No need for a Jack Bauer or massive invasions of Islamic countries.


Posted by: Robert Halford | Link to this comment | 09-10-10 12:47 PM
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search warrants and wiretaps might well be a good idea

"Your honor, this known dusky foreigner has purchased some box cutters and has taken flight lessons. We need a wiretap to determine his ultimate plan"


Posted by: Jack Bauer | Link to this comment | 09-10-10 12:48 PM
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And there's a lot of evidence that the CIA had some pretty specific intelligence about what KSM was doing, but it never got coordinated with anything else.

Thank you, Church Committee.


Posted by: Tasseled Loafered Leech | Link to this comment | 09-10-10 12:50 PM
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This person who we have reliable information of having attended an al Qaeda training camp is attending flight schools. We also have evidence that al Qaeda has discussed using hijacked planes as a weapon. Here's our evidence, could we have a wiretap warrant? The threshold for wiretap or search warrants isn't and shouldn't be 'guilty beyond a reasonable doubt'.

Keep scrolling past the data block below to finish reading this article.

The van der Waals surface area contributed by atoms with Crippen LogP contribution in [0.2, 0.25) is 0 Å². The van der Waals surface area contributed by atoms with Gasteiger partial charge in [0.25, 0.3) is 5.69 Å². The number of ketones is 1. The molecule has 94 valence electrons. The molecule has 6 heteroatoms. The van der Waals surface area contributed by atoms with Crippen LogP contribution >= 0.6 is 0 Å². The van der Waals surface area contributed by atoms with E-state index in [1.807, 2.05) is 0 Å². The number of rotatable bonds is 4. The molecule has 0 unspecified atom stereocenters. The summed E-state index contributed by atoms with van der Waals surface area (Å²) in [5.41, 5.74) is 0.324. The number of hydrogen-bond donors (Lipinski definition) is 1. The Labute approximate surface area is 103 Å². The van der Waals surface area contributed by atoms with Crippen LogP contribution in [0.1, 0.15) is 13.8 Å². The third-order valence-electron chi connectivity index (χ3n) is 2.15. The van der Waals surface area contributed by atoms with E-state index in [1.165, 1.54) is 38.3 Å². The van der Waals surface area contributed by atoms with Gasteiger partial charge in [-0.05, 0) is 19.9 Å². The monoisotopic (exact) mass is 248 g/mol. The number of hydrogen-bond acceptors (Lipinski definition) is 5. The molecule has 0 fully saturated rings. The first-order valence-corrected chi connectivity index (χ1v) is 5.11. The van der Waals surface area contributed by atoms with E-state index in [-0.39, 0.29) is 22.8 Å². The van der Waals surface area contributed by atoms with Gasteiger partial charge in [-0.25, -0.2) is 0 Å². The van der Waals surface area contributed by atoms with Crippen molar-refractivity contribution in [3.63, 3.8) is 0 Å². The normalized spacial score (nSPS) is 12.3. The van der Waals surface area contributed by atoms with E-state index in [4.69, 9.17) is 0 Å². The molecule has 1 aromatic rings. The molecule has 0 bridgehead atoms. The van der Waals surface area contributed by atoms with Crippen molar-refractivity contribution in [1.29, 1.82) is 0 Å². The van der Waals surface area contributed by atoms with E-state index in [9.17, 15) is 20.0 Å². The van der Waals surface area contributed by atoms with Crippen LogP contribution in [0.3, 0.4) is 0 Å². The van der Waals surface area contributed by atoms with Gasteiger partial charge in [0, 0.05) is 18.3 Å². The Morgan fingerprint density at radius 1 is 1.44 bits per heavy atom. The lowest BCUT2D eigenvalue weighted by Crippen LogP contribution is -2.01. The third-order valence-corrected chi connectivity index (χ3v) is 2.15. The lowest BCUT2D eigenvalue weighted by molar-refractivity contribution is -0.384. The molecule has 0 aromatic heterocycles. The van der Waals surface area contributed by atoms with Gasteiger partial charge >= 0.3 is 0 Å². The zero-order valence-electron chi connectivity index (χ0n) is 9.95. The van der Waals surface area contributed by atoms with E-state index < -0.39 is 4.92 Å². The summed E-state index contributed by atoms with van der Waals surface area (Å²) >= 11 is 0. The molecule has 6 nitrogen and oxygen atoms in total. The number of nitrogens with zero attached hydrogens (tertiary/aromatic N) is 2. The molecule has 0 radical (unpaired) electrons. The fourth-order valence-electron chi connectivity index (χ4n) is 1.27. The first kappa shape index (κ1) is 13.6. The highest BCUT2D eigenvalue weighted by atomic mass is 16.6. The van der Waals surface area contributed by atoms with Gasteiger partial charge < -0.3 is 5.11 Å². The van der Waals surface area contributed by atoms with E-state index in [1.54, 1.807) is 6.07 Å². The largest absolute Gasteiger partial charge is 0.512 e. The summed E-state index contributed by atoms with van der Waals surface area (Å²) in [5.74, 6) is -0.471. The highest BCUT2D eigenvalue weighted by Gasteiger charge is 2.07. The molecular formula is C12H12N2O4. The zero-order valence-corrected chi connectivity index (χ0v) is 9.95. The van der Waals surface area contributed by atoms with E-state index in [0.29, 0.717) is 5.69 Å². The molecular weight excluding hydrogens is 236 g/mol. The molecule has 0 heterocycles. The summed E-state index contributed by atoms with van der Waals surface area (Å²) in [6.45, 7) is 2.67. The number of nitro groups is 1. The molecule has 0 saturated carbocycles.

Posted by: teraz kurwa my | Link to this comment | 09-10-10 12:53 PM
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Stay classy NY Post and Fox--mapping the location of human remains from 9/11 versus the Park51 project.

And it turns out 9/11 just so happened to be a convenient day for Beck and Palin to appear together at a rally with tickets going for $75-$225--nothing otherwise special about that day, no exploitation whatsoever.


Posted by: JP Stormcrow | Link to this comment | 09-10-10 12:54 PM
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196.1 is revolting.


Posted by: Sir Kraab | Link to this comment | 09-10-10 12:55 PM
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Here's our evidence, could we have a wiretap warrant?

You know, its not like the Bush administration ever gave a crap about warrants for wiretaps, even before 9/11.


Posted by: Spike | Link to this comment | 09-10-10 1:43 PM
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You know, its not like the Bush administration ever gave a crap about warrants for wiretaps, even before 9/11.

Where there a lot more wiretaps in the nine months since they took office?


Posted by: Tasseled Loafered Leech | Link to this comment | 09-10-10 1:48 PM
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The U.S. National Security Agency asked AT&T Inc. to help it set up a domestic call monitoring site seven months before the Sept. 11, 2001 attacks, lawyers claimed June 23 in court papers filed in New York federal court.


Posted by: Mr. Blandings | Link to this comment | 09-10-10 2:00 PM
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200. An order of magnitude more. Was there no length that wouldn't go for your protection? Condom jokes excluded.


Posted by: Tasseled Loafered Leech | Link to this comment | 09-10-10 2:13 PM